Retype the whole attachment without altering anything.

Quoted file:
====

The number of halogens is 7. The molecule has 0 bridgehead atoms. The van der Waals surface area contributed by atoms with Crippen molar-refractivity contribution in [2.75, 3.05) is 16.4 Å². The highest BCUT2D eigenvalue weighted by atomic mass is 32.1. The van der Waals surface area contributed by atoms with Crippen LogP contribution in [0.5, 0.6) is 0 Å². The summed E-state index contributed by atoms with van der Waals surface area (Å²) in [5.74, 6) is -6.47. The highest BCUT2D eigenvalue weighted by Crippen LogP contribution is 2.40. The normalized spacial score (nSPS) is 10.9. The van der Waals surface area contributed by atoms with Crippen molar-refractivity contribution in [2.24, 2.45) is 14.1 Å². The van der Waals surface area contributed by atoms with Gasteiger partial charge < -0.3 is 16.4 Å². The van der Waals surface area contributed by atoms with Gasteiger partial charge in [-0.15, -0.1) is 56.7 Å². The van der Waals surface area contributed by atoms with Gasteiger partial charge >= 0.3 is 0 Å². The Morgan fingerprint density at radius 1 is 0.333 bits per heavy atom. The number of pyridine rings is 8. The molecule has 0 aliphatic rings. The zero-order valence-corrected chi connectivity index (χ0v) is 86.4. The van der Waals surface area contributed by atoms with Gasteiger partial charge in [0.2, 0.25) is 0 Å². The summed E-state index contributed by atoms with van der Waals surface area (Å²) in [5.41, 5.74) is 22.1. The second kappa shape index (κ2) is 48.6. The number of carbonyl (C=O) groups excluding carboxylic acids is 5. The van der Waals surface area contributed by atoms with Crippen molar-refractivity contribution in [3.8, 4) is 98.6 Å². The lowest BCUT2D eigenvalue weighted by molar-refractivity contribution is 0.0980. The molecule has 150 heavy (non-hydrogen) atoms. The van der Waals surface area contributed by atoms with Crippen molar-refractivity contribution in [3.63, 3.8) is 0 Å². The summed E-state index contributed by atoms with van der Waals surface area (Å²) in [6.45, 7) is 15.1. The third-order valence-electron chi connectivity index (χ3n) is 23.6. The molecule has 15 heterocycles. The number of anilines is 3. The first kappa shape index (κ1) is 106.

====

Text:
The number of halogens is 7. The molecule has 0 bridgehead atoms. The van der Waals surface area contributed by atoms with Crippen molar-refractivity contribution in [2.75, 3.05) is 16.4 Å². The highest BCUT2D eigenvalue weighted by atomic mass is 32.1. The van der Waals surface area contributed by atoms with Crippen LogP contribution in [0.5, 0.6) is 0 Å². The summed E-state index contributed by atoms with van der Waals surface area (Å²) in [5.74, 6) is -6.47. The highest BCUT2D eigenvalue weighted by Crippen LogP contribution is 2.40. The normalized spacial score (nSPS) is 10.9. The van der Waals surface area contributed by atoms with Crippen molar-refractivity contribution in [2.24, 2.45) is 14.1 Å². The van der Waals surface area contributed by atoms with Gasteiger partial charge < -0.3 is 16.4 Å². The van der Waals surface area contributed by atoms with Gasteiger partial charge in [-0.15, -0.1) is 56.7 Å². The van der Waals surface area contributed by atoms with Gasteiger partial charge >= 0.3 is 0 Å². The Morgan fingerprint density at radius 1 is 0.333 bits per heavy atom. The number of pyridine rings is 8. The molecule has 0 aliphatic rings. The zero-order valence-corrected chi connectivity index (χ0v) is 86.4. The van der Waals surface area contributed by atoms with Gasteiger partial charge in [0.2, 0.25) is 0 Å². The summed E-state index contributed by atoms with van der Waals surface area (Å²) in [5.41, 5.74) is 22.1. The second kappa shape index (κ2) is 48.6. The number of carbonyl (C=O) groups excluding carboxylic acids is 5. The van der Waals surface area contributed by atoms with Crippen molar-refractivity contribution in [3.8, 4) is 98.6 Å². The lowest BCUT2D eigenvalue weighted by molar-refractivity contribution is 0.0980. The molecule has 150 heavy (non-hydrogen) atoms. The van der Waals surface area contributed by atoms with Crippen molar-refractivity contribution in [3.63, 3.8) is 0 Å². The summed E-state index contributed by atoms with van der Waals surface area (Å²) in [6.45, 7) is 15.1. The third-order valence-electron chi connectivity index (χ3n) is 23.6. The molecule has 15 heterocycles. The number of anilines is 3. The first kappa shape index (κ1) is 106.